Home Inspections

Home Inspections Avert Future Headaches

Suppose you bought a house and later discovered, to your dismay, that the stucco exterior concealed a nasty case of dry rot. Or suppose that when you fired up the furnace in the winter, you discovered a cracked heat exchanger leaking gas into your home. The best way to avoid unpleasant surprises like these is to arrange for a home inspection before you buy.

Home Inspections Help You Avoid Unpleasant Surprises

A good home inspection is an objective, top-to-bottom examination of a home and everything that comes with it. The standard inspection report includes a review of the home's heating and air-conditioning systems; plumbing and wiring; roof, attic, walls, ceilings, floors, windows, doors, foundation and basement.

Getting a professional inspection is crucial for older homes because age often takes its toll on the roof and other hard-to-reach areas. Problems can also be the result of neglect or hazardous repair work, such as a past owner's failed attempt to install lights and an outlet in a linen closet.

A home inspection is also a wise investment when buying a new home. In fact, new homes frequently have defects, whether caused by an oversight during construction or simply human error.

Getting an Inspector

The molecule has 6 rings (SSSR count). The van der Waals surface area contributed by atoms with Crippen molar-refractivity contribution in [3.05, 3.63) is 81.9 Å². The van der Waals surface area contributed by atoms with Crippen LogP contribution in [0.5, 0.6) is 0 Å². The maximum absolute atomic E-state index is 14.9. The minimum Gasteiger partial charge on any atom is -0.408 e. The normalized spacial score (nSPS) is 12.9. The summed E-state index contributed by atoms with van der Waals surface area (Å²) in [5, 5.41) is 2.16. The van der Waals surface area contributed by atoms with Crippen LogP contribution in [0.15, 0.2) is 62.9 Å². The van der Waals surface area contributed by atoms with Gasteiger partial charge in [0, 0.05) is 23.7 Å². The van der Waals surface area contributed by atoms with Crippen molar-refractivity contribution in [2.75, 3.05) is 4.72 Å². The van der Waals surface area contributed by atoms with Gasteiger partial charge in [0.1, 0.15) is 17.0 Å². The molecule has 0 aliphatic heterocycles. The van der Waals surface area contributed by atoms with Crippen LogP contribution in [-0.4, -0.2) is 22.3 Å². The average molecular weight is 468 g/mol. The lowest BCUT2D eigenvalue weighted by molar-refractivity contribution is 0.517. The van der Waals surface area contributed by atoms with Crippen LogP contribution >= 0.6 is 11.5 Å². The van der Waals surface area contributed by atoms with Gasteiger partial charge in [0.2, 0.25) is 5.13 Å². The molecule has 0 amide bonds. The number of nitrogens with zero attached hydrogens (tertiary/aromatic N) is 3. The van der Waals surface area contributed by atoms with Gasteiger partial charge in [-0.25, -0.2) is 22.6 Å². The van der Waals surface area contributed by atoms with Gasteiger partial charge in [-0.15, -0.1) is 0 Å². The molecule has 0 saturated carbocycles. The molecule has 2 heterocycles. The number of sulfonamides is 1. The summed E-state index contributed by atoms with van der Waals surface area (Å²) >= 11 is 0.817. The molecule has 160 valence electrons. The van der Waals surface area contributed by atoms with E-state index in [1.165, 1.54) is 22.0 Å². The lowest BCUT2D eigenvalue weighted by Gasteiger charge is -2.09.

Real estate agents can usually recommend an experienced home inspector. Make sure to get an unbiased inspector. You can find one through word-of-mouth referrals, or look in the Yellow Pages or online under "Building Inspection" or "Home Inspection."

Home inspections cost about a few hundred dollars, depending on the size of the house and location. Inspection fees tend to be higher in urban areas than in rural areas. You may find the cost of inspection high, but it is money well spent. Think of it as an investment in your investment – your future home.

Some builders may try to dissuade you from getting a home inspection on a home they've built. They may not necessarily be trying to hide anything because most builders guarantee their work and will fix any problems in your new home before you move in. Some builders, in fact, will offer to do their own inspections. But it’s best to have an objective professional appraisal - insist on a third-party inspector.

An Inspection Will Educate You about Your House